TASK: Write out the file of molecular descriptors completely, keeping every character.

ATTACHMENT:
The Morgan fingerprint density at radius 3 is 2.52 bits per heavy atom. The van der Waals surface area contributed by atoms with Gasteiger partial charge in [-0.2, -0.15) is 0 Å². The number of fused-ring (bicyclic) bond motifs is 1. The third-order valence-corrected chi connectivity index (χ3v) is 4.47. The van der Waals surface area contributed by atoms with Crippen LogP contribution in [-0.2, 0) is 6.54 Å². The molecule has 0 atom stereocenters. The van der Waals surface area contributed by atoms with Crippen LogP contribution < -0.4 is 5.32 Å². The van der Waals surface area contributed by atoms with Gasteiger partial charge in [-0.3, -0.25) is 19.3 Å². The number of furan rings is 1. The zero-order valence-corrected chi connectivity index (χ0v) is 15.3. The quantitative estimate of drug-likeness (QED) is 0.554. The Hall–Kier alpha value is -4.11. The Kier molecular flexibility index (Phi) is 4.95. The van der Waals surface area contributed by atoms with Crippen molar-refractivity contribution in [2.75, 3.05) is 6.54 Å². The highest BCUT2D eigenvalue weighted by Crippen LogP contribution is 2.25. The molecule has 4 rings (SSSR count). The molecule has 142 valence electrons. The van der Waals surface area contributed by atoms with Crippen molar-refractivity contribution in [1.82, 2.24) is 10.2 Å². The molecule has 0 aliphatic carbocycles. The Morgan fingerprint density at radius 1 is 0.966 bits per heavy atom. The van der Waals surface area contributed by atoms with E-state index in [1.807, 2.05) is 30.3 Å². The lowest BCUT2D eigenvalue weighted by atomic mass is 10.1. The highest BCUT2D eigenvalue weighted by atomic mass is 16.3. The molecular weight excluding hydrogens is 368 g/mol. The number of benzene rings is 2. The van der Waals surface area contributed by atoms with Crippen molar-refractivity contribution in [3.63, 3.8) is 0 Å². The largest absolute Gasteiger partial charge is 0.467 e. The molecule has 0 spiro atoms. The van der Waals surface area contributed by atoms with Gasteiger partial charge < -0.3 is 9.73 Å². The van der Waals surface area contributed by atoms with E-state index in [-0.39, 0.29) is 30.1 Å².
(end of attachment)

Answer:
The Morgan fingerprint density at radius 3 is 2.52 bits per heavy atom. The van der Waals surface area contributed by atoms with Gasteiger partial charge in [-0.2, -0.15) is 0 Å². The number of fused-ring (bicyclic) bond motifs is 1. The third-order valence-corrected chi connectivity index (χ3v) is 4.47. The van der Waals surface area contributed by atoms with Crippen LogP contribution in [-0.2, 0) is 6.54 Å². The molecule has 0 atom stereocenters. The van der Waals surface area contributed by atoms with Crippen LogP contribution < -0.4 is 5.32 Å². The van der Waals surface area contributed by atoms with Gasteiger partial charge in [-0.3, -0.25) is 19.3 Å². The number of furan rings is 1. The zero-order valence-corrected chi connectivity index (χ0v) is 15.3. The quantitative estimate of drug-likeness (QED) is 0.554. The Hall–Kier alpha value is -4.11. The Kier molecular flexibility index (Phi) is 4.95. The van der Waals surface area contributed by atoms with Crippen molar-refractivity contribution in [2.75, 3.05) is 6.54 Å². The highest BCUT2D eigenvalue weighted by Crippen LogP contribution is 2.25. The molecule has 4 rings (SSSR count). The molecule has 142 valence electrons. The van der Waals surface area contributed by atoms with Crippen molar-refractivity contribution in [1.82, 2.24) is 10.2 Å². The molecule has 0 aliphatic carbocycles. The Morgan fingerprint density at radius 1 is 0.966 bits per heavy atom. The van der Waals surface area contributed by atoms with E-state index in [1.807, 2.05) is 30.3 Å². The lowest BCUT2D eigenvalue weighted by atomic mass is 10.1. The highest BCUT2D eigenvalue weighted by atomic mass is 16.3. The molecular weight excluding hydrogens is 368 g/mol. The number of benzene rings is 2. The van der Waals surface area contributed by atoms with Crippen molar-refractivity contribution in [3.63, 3.8) is 0 Å². The largest absolute Gasteiger partial charge is 0.467 e. The molecule has 0 spiro atoms. The van der Waals surface area contributed by atoms with Gasteiger partial charge < -0.3 is 9.73 Å². The van der Waals surface area contributed by atoms with E-state index in [-0.39, 0.29) is 30.1 Å².